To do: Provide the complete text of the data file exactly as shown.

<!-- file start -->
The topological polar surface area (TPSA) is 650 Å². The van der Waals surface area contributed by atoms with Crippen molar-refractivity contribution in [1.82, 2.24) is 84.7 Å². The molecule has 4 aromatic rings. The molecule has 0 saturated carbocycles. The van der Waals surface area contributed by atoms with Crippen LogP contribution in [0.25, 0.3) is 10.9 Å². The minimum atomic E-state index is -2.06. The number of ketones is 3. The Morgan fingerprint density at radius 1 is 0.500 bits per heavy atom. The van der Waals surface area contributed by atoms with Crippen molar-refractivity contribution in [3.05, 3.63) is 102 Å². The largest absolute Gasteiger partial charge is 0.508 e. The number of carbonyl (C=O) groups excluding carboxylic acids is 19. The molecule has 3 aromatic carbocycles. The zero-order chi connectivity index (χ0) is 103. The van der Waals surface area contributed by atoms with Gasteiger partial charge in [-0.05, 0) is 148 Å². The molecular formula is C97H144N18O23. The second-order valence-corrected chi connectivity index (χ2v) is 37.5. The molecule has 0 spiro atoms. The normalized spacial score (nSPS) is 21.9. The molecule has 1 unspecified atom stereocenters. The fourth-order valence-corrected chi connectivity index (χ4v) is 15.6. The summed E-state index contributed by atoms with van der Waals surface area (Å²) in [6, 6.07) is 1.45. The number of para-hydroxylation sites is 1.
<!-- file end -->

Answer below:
The topological polar surface area (TPSA) is 650 Å². The van der Waals surface area contributed by atoms with Crippen molar-refractivity contribution in [1.82, 2.24) is 84.7 Å². The molecule has 4 aromatic rings. The molecule has 0 saturated carbocycles. The van der Waals surface area contributed by atoms with Crippen LogP contribution in [0.25, 0.3) is 10.9 Å². The minimum atomic E-state index is -2.06. The number of ketones is 3. The Morgan fingerprint density at radius 1 is 0.500 bits per heavy atom. The van der Waals surface area contributed by atoms with Crippen molar-refractivity contribution in [3.05, 3.63) is 102 Å². The largest absolute Gasteiger partial charge is 0.508 e. The number of carbonyl (C=O) groups excluding carboxylic acids is 19. The molecule has 3 aromatic carbocycles. The zero-order chi connectivity index (χ0) is 103. The van der Waals surface area contributed by atoms with Gasteiger partial charge in [-0.05, 0) is 148 Å². The molecular formula is C97H144N18O23. The second-order valence-corrected chi connectivity index (χ2v) is 37.5. The molecule has 0 spiro atoms. The normalized spacial score (nSPS) is 21.9. The molecule has 1 unspecified atom stereocenters. The fourth-order valence-corrected chi connectivity index (χ4v) is 15.6. The summed E-state index contributed by atoms with van der Waals surface area (Å²) in [6, 6.07) is 1.45. The number of para-hydroxylation sites is 1.